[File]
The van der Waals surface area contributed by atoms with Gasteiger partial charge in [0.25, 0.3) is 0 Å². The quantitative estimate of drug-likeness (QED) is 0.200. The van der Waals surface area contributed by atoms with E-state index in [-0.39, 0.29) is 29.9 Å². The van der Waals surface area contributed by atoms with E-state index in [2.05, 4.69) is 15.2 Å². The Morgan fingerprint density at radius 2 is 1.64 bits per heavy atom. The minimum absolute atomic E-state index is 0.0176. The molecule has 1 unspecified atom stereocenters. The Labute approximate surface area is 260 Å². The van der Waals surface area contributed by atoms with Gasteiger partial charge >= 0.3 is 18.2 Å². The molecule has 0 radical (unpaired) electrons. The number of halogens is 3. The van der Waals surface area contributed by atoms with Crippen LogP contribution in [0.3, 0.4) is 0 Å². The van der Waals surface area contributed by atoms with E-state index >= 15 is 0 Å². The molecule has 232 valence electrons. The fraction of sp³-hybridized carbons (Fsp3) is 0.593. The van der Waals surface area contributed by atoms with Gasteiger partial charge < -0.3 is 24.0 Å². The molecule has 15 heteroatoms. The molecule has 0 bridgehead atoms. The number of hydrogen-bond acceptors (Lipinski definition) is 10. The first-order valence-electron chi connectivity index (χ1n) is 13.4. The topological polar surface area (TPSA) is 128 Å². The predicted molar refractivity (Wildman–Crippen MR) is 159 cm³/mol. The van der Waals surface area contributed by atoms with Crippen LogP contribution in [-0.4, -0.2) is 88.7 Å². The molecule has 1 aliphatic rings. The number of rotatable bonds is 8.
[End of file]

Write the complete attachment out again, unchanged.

The van der Waals surface area contributed by atoms with Gasteiger partial charge in [0.25, 0.3) is 0 Å². The quantitative estimate of drug-likeness (QED) is 0.200. The van der Waals surface area contributed by atoms with E-state index in [-0.39, 0.29) is 29.9 Å². The van der Waals surface area contributed by atoms with E-state index in [2.05, 4.69) is 15.2 Å². The Morgan fingerprint density at radius 2 is 1.64 bits per heavy atom. The minimum absolute atomic E-state index is 0.0176. The molecule has 1 unspecified atom stereocenters. The Labute approximate surface area is 260 Å². The van der Waals surface area contributed by atoms with Gasteiger partial charge >= 0.3 is 18.2 Å². The molecule has 0 radical (unpaired) electrons. The number of halogens is 3. The van der Waals surface area contributed by atoms with Crippen LogP contribution in [0.3, 0.4) is 0 Å². The van der Waals surface area contributed by atoms with E-state index >= 15 is 0 Å². The molecule has 232 valence electrons. The fraction of sp³-hybridized carbons (Fsp3) is 0.593. The van der Waals surface area contributed by atoms with Gasteiger partial charge < -0.3 is 24.0 Å². The molecule has 15 heteroatoms. The molecule has 0 bridgehead atoms. The number of hydrogen-bond acceptors (Lipinski definition) is 10. The first-order valence-electron chi connectivity index (χ1n) is 13.4. The topological polar surface area (TPSA) is 128 Å². The predicted molar refractivity (Wildman–Crippen MR) is 159 cm³/mol. The van der Waals surface area contributed by atoms with Crippen LogP contribution in [-0.4, -0.2) is 88.7 Å². The molecule has 1 aliphatic rings. The number of rotatable bonds is 8.